Appropriate interpolation routines are determined by the image sampling pattern and the features that are presumed to exist in the image. The appropriateness of an interpolation routine may be assessed by processing a representative group of images with the interpolation routine and measuring the RMS reconstruction errors for the particular features being reconstructed.
However, before an appropriate interpolation routine is described for the stripe feature, means will be described for identifying the features in the local neighborhoods so that an appropriate interpolation routine can be applied.
To identify the local feature, the four nearest neighboring sampled values (above, below and both sides) of the interpolation location are classified as either greater than (H), or less than (L) the mean value (m) of the four neighboring sample values, where ##EQU5## where: Ni are the neighboring sampled values.
There are three possible patterns, their rotations and mirror images. These patterns are called the EDGE, STRIPE, and the CORNER patterns. The EDGE is shown in FIGS. 6a and 6b, the STRIPE is shown in FIG. 6c, and the CORNER is shown in FIG. 6d. The X in the FIGS. 6a-d indicates the interpolation location. An appropriate interpolation routine for the EDGE pattern (the median) was described above. For the STRIPE pattern, there are two simple cases, a vertical stripe shown in FIG. 7a, and a horizontal stripe shown in FIG. 7b. These two cases are not distinguished using only the four nearest neighbors.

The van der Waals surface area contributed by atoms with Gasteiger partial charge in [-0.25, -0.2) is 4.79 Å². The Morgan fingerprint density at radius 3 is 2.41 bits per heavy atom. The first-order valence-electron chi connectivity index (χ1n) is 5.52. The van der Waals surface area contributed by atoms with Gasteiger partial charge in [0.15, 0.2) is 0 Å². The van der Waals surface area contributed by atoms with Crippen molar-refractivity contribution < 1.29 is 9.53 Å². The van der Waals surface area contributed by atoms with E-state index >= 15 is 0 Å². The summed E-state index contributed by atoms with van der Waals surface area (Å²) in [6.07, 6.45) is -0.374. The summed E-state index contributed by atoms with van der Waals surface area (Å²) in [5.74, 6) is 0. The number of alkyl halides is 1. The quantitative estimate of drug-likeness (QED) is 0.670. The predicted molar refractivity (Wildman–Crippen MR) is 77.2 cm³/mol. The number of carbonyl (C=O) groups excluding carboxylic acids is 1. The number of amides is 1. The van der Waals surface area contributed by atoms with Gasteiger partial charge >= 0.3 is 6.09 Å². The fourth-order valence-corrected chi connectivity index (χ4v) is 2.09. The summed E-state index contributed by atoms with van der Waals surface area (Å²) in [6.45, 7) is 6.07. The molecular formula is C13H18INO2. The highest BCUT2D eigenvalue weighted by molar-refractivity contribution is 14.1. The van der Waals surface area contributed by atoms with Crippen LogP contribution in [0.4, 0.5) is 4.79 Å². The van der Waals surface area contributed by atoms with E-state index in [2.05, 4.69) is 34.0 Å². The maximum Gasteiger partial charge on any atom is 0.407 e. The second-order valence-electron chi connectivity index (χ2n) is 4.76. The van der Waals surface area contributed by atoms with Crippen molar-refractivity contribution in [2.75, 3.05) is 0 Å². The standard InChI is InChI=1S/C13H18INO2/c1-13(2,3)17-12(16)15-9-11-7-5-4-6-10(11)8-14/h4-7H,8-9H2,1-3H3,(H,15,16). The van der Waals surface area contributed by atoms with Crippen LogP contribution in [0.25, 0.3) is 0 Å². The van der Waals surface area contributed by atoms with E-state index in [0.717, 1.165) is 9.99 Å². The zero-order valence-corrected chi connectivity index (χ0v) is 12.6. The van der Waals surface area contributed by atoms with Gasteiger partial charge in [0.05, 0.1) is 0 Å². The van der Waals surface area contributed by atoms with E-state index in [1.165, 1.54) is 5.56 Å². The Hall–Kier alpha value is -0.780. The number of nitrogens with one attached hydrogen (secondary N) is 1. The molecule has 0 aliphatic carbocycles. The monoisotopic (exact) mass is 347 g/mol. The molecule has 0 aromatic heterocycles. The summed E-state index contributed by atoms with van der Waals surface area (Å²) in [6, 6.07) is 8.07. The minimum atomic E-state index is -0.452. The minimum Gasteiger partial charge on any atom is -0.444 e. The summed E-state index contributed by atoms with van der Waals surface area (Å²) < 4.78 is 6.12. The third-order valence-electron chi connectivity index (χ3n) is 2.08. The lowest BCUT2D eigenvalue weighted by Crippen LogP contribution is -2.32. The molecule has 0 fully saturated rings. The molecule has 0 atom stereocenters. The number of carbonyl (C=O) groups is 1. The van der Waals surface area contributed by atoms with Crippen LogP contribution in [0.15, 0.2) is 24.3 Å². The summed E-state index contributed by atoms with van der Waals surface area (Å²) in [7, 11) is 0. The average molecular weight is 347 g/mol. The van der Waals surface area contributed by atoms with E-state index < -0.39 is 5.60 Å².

To distinguish the two cases, the eight next nearest neighbors are included in the interpolation routine and an appropriate interpolated value is the CLIP function: ##EQU6## where: B and C are the middle ranked sample values of the four nearest neighbors as described above,
M is the median value as defined by equation (1),
S is the mean value of the eight next nearest neighboring samples, and ##EQU7## Applying this interpolation routine to the samples of the stripe pattern shown in FIG. 3b, it is seen that the procedure properly reconstructs the original stripe pattern without reconstruction errors. To provide input data for the interpolation routine near the top and bottom of the portion of the image shown in FIG. 3b, it is assumed that the stripe pattern extends in the vertical direction.
Similarly, for the CORNER pattern, there are several possibilities that are not distinguished by the four nearest neighbors, i.e. a light corner on a dark background (FIG. 8a), a diagonal edge (FIG. 8b), and a dark corner on a light background (FIG. 8c). To distinguish these three cases, four more next nearest neighboring samples are used. The samples used are the ones that straddle the boundary between the light and dark members of the four nearest neighbors and are indicated by stars (*) in FIGS. 8a-c).
An appropriate interpolation routine that reconstructs the corner feature is the CLIP function: ##EQU8## where: X is the interpolated value, ##EQU9## is defined as above, M is the median value of the four nearest neighboring samples, and
S' is the mean value of the four next nearest neighboring samples that straddle the light/dark boundary.